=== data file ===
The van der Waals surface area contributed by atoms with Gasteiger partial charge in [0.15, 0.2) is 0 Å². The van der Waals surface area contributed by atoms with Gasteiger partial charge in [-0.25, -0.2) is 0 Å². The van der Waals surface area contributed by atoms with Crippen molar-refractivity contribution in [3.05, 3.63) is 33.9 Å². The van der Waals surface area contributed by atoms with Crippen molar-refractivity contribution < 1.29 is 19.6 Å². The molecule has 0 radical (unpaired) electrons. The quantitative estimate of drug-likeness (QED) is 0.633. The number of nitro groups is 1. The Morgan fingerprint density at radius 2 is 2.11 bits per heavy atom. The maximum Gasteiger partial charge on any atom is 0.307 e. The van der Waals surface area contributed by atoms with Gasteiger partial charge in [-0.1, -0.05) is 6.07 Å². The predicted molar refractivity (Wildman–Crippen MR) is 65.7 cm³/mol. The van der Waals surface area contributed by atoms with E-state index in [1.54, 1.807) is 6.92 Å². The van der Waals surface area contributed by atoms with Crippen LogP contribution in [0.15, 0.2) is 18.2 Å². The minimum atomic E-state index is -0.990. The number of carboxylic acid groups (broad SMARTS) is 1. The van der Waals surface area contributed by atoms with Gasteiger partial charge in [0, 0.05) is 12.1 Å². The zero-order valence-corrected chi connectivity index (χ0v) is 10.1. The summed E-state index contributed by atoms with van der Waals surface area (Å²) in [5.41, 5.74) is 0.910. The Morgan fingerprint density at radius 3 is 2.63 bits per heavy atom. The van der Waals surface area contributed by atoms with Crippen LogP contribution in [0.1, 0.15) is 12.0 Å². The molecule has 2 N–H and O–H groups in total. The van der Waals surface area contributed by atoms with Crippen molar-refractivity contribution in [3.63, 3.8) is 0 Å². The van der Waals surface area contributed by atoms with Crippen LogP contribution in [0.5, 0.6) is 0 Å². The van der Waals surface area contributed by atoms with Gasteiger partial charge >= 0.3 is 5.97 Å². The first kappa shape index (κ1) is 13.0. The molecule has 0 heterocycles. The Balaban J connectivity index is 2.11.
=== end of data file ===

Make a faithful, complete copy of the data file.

The van der Waals surface area contributed by atoms with Gasteiger partial charge in [0.15, 0.2) is 0 Å². The van der Waals surface area contributed by atoms with Gasteiger partial charge in [-0.25, -0.2) is 0 Å². The van der Waals surface area contributed by atoms with Crippen molar-refractivity contribution in [3.05, 3.63) is 33.9 Å². The van der Waals surface area contributed by atoms with Crippen molar-refractivity contribution < 1.29 is 19.6 Å². The molecule has 0 radical (unpaired) electrons. The quantitative estimate of drug-likeness (QED) is 0.633. The number of nitro groups is 1. The Morgan fingerprint density at radius 2 is 2.11 bits per heavy atom. The maximum Gasteiger partial charge on any atom is 0.307 e. The van der Waals surface area contributed by atoms with Gasteiger partial charge in [-0.1, -0.05) is 6.07 Å². The predicted molar refractivity (Wildman–Crippen MR) is 65.7 cm³/mol. The van der Waals surface area contributed by atoms with E-state index in [1.54, 1.807) is 6.92 Å². The van der Waals surface area contributed by atoms with Crippen LogP contribution in [0.15, 0.2) is 18.2 Å². The minimum atomic E-state index is -0.990. The number of carboxylic acid groups (broad SMARTS) is 1. The van der Waals surface area contributed by atoms with Gasteiger partial charge in [0, 0.05) is 12.1 Å². The zero-order valence-corrected chi connectivity index (χ0v) is 10.1. The summed E-state index contributed by atoms with van der Waals surface area (Å²) in [5.41, 5.74) is 0.910. The Morgan fingerprint density at radius 3 is 2.63 bits per heavy atom. The van der Waals surface area contributed by atoms with Crippen LogP contribution in [0.1, 0.15) is 12.0 Å². The molecule has 2 N–H and O–H groups in total. The van der Waals surface area contributed by atoms with Crippen molar-refractivity contribution in [3.63, 3.8) is 0 Å². The van der Waals surface area contributed by atoms with Crippen LogP contribution in [0.5, 0.6) is 0 Å². The van der Waals surface area contributed by atoms with Gasteiger partial charge >= 0.3 is 5.97 Å². The first kappa shape index (κ1) is 13.0. The molecule has 0 heterocycles. The Balaban J connectivity index is 2.11.